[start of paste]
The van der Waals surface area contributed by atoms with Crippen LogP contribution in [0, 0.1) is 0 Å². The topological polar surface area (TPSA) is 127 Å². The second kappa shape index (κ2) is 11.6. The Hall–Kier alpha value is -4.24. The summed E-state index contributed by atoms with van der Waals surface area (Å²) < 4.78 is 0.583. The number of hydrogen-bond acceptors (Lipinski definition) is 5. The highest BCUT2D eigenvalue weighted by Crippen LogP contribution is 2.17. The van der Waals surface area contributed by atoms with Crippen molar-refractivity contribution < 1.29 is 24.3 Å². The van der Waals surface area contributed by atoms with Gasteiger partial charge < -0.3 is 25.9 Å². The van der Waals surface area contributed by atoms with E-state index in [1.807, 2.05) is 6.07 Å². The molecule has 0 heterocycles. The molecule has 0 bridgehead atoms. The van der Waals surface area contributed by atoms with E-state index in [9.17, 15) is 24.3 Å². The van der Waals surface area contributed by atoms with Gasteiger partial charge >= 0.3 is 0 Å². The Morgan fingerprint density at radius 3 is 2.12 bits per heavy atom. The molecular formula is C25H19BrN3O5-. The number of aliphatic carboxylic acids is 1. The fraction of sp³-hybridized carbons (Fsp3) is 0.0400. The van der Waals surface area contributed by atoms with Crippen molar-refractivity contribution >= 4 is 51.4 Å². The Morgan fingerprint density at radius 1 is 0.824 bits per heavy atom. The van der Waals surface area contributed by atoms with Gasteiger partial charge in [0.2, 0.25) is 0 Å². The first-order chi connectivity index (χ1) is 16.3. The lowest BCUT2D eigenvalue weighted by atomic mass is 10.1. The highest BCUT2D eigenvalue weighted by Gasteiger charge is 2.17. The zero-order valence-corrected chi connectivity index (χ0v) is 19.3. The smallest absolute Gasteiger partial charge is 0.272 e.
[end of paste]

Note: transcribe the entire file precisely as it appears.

The van der Waals surface area contributed by atoms with Crippen LogP contribution in [0, 0.1) is 0 Å². The topological polar surface area (TPSA) is 127 Å². The second kappa shape index (κ2) is 11.6. The Hall–Kier alpha value is -4.24. The summed E-state index contributed by atoms with van der Waals surface area (Å²) < 4.78 is 0.583. The number of hydrogen-bond acceptors (Lipinski definition) is 5. The highest BCUT2D eigenvalue weighted by Crippen LogP contribution is 2.17. The van der Waals surface area contributed by atoms with Crippen molar-refractivity contribution < 1.29 is 24.3 Å². The van der Waals surface area contributed by atoms with Gasteiger partial charge < -0.3 is 25.9 Å². The van der Waals surface area contributed by atoms with E-state index in [1.807, 2.05) is 6.07 Å². The molecule has 0 heterocycles. The molecule has 0 bridgehead atoms. The van der Waals surface area contributed by atoms with E-state index in [9.17, 15) is 24.3 Å². The van der Waals surface area contributed by atoms with Gasteiger partial charge >= 0.3 is 0 Å². The Morgan fingerprint density at radius 3 is 2.12 bits per heavy atom. The molecular formula is C25H19BrN3O5-. The number of aliphatic carboxylic acids is 1. The fraction of sp³-hybridized carbons (Fsp3) is 0.0400. The van der Waals surface area contributed by atoms with Crippen molar-refractivity contribution >= 4 is 51.4 Å². The Morgan fingerprint density at radius 1 is 0.824 bits per heavy atom. The van der Waals surface area contributed by atoms with Gasteiger partial charge in [0.2, 0.25) is 0 Å². The first-order chi connectivity index (χ1) is 16.3. The lowest BCUT2D eigenvalue weighted by atomic mass is 10.1. The highest BCUT2D eigenvalue weighted by Gasteiger charge is 2.17. The zero-order valence-corrected chi connectivity index (χ0v) is 19.3. The smallest absolute Gasteiger partial charge is 0.272 e.